Moored just near me as I write is the Alessandro 1, a huge and shockingly beautiful sailing yacht out of Split. 48 grand a week if you want to charter the damn thing. I was pratting around taking photographs of my shadow before realising that the current squad of lucky rich folk were on board watching me.

“Lovely boat,” I told them. I have to be honest though, I was trying to work out how the sails work while I took those photos. Do they just run it off the motor? Do the sails unfurl automatically like the screen in a primary school, or does the crew have to run them up? How many crew members do you get for that 48k? It’s rigged. It must be possible to run it cleanly. But I bet there’s a great big engine too, and I bet they get lazy because of it. I reckon right now the sails are stowed and they only come out for show while they run the thing off diesel for the summer season.

I love the age of sail travel though. No surprises, with my matrilineal bloodline plugging down through grandpa Os de las Casas, (promoted from midshipman to lieutenant commander and covered in medals), his grandfather Napoleon’s biographer Emmanuel de las cases and his great great I dunno how many times great grandfather Saint Bartholomew de las casas. (I literally went on line just now for an easy link about the family and found somebody who has done some research) That’s Emanuel… Don’t get tangled up in Bartholomew being connected to Columbus. He was morally almost totally different. There’s a lot of sea in this family past though, and a lot of biography. “You have the sea in your blood,” I was always told. I do. And life writing. I have that flowing down. The others just did it for profit while I’m not quite sure why I do it.

If I could take a year off for anything, it would be to crew a tall ship around the world and connect with those boaty wanderers in my bloodline – never settling, learning and accommodating, sailing the world’s waters… I’d bring my accordion… But… But ..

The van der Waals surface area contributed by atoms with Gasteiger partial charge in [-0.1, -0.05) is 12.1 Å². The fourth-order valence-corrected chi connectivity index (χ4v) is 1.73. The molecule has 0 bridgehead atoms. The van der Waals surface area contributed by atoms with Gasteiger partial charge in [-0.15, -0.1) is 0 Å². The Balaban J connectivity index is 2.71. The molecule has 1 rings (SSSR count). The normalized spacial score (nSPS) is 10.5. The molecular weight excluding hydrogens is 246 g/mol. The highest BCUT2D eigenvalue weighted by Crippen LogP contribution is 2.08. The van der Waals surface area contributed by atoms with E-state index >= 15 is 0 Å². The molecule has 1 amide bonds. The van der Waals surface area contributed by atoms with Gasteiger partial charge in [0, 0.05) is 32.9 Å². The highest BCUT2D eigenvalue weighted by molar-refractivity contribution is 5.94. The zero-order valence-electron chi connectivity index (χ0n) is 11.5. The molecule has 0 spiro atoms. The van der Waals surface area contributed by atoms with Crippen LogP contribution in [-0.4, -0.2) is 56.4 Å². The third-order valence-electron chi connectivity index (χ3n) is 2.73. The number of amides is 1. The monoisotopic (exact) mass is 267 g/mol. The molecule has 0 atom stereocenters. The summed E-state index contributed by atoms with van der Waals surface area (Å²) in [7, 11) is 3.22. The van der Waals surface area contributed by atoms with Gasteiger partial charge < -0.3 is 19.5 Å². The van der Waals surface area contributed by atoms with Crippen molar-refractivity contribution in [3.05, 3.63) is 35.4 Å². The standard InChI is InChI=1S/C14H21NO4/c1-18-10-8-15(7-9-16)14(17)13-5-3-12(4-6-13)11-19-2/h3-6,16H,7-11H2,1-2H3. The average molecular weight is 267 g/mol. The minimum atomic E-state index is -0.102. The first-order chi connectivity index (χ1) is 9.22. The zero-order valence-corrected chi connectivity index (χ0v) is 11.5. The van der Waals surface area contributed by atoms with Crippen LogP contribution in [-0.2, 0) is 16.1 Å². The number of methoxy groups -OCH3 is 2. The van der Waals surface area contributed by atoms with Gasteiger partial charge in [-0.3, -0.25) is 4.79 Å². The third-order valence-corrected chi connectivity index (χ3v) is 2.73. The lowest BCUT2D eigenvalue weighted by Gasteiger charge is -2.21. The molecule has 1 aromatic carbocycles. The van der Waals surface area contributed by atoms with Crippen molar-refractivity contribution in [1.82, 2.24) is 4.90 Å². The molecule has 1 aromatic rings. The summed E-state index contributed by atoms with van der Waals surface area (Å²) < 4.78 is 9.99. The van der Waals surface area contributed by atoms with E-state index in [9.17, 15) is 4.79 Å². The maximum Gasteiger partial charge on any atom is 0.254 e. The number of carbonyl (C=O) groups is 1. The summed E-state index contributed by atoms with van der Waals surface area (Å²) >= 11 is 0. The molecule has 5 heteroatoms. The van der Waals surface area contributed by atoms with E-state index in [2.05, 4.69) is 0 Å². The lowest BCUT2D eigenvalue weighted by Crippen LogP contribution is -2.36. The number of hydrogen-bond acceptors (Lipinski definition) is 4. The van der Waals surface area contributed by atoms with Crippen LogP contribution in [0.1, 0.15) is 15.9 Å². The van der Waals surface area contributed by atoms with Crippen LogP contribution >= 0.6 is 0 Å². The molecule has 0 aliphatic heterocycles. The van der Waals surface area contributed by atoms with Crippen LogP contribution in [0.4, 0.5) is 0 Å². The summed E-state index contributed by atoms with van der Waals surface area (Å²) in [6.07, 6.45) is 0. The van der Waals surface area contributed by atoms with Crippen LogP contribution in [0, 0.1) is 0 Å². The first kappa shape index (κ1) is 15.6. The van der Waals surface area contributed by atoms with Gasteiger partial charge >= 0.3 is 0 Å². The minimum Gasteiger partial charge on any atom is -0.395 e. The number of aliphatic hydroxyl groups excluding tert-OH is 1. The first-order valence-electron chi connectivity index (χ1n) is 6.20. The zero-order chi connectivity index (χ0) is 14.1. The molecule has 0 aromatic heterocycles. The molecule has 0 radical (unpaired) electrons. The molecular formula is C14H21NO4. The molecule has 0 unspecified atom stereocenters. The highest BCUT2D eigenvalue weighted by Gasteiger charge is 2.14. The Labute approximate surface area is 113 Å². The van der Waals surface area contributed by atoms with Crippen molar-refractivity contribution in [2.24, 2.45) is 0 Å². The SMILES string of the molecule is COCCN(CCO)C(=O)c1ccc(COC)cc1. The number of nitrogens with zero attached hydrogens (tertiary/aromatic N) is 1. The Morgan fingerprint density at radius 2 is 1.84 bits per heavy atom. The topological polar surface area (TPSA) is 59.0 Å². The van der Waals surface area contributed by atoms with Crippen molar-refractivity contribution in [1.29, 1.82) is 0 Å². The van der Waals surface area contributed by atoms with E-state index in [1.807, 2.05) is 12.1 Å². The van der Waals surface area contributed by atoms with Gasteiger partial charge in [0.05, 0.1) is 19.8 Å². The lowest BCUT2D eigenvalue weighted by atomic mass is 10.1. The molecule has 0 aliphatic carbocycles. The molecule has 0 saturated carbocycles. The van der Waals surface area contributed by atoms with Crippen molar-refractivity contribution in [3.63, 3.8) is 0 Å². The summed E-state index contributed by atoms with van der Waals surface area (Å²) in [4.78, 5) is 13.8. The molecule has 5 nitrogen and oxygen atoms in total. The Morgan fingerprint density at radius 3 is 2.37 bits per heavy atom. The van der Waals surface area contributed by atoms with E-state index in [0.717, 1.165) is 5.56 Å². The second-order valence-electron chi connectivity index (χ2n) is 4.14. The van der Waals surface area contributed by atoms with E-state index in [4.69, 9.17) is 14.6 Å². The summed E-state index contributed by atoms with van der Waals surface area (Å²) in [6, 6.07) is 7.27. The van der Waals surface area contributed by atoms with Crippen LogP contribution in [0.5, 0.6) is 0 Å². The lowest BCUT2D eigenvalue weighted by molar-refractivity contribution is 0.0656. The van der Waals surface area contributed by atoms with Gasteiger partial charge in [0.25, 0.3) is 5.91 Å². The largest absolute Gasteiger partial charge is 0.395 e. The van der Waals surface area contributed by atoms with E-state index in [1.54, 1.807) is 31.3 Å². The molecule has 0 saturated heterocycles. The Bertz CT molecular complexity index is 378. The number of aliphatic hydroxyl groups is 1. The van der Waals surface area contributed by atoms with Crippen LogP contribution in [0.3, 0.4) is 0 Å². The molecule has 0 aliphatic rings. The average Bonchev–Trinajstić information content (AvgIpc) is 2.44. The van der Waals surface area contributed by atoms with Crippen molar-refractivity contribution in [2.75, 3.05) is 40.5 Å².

There’s only so much time every turn we take at this life nonsense. I’ve got my acting to think about this time round and I sense that it’s as important as the wide angle discovery thing. But maybe the sea can be a part of it somehow. Can I blend the two? I remember being desperate to be considered when the Globe went to every country in the world with Hamlet, but back then my agent was actually a literal fish. Roll on the casting director wondering how they’ll ever be able to find an actor willing to live and work on a tall ship in South America for two years…

Right now, I’m looking at restful days. I arrived here a day earlier than intended, so now I can stop. I’ll do my laundry. I’ll do some admin. I’ll plug in to this slightly larger island next to Ithaki where I spent a week in the off season and wrote daily – a precursor to this blogmess. You can find aspects of it here, from when my blog was more sporadic and hosted elsewhere . The hosting was free too… Unlike WordPress. Maybe I made a mistake coming here. But here I am. I might read over those scribbles.